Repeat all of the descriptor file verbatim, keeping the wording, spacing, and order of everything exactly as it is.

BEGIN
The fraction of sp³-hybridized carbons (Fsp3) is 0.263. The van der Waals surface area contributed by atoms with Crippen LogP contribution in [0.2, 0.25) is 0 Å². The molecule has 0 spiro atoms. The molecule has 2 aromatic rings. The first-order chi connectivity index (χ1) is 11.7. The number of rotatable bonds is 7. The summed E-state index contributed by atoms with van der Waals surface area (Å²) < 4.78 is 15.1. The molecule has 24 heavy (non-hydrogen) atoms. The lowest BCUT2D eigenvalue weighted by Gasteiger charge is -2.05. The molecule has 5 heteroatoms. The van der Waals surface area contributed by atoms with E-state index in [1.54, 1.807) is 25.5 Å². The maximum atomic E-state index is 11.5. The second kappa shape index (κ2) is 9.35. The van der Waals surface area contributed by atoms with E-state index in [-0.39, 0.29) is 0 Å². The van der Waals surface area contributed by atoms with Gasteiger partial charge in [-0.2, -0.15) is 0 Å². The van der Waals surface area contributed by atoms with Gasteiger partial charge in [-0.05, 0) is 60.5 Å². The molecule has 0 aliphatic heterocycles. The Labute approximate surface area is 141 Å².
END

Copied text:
The fraction of sp³-hybridized carbons (Fsp3) is 0.263. The van der Waals surface area contributed by atoms with Crippen LogP contribution in [0.2, 0.25) is 0 Å². The molecule has 0 spiro atoms. The molecule has 2 aromatic rings. The first-order chi connectivity index (χ1) is 11.7. The number of rotatable bonds is 7. The summed E-state index contributed by atoms with van der Waals surface area (Å²) < 4.78 is 15.1. The molecule has 24 heavy (non-hydrogen) atoms. The lowest BCUT2D eigenvalue weighted by Gasteiger charge is -2.05. The molecule has 5 heteroatoms. The van der Waals surface area contributed by atoms with E-state index in [1.54, 1.807) is 25.5 Å². The maximum atomic E-state index is 11.5. The second kappa shape index (κ2) is 9.35. The van der Waals surface area contributed by atoms with E-state index in [-0.39, 0.29) is 0 Å². The van der Waals surface area contributed by atoms with Gasteiger partial charge in [-0.2, -0.15) is 0 Å². The van der Waals surface area contributed by atoms with Gasteiger partial charge in [-0.05, 0) is 60.5 Å². The molecule has 0 aliphatic heterocycles. The Labute approximate surface area is 141 Å².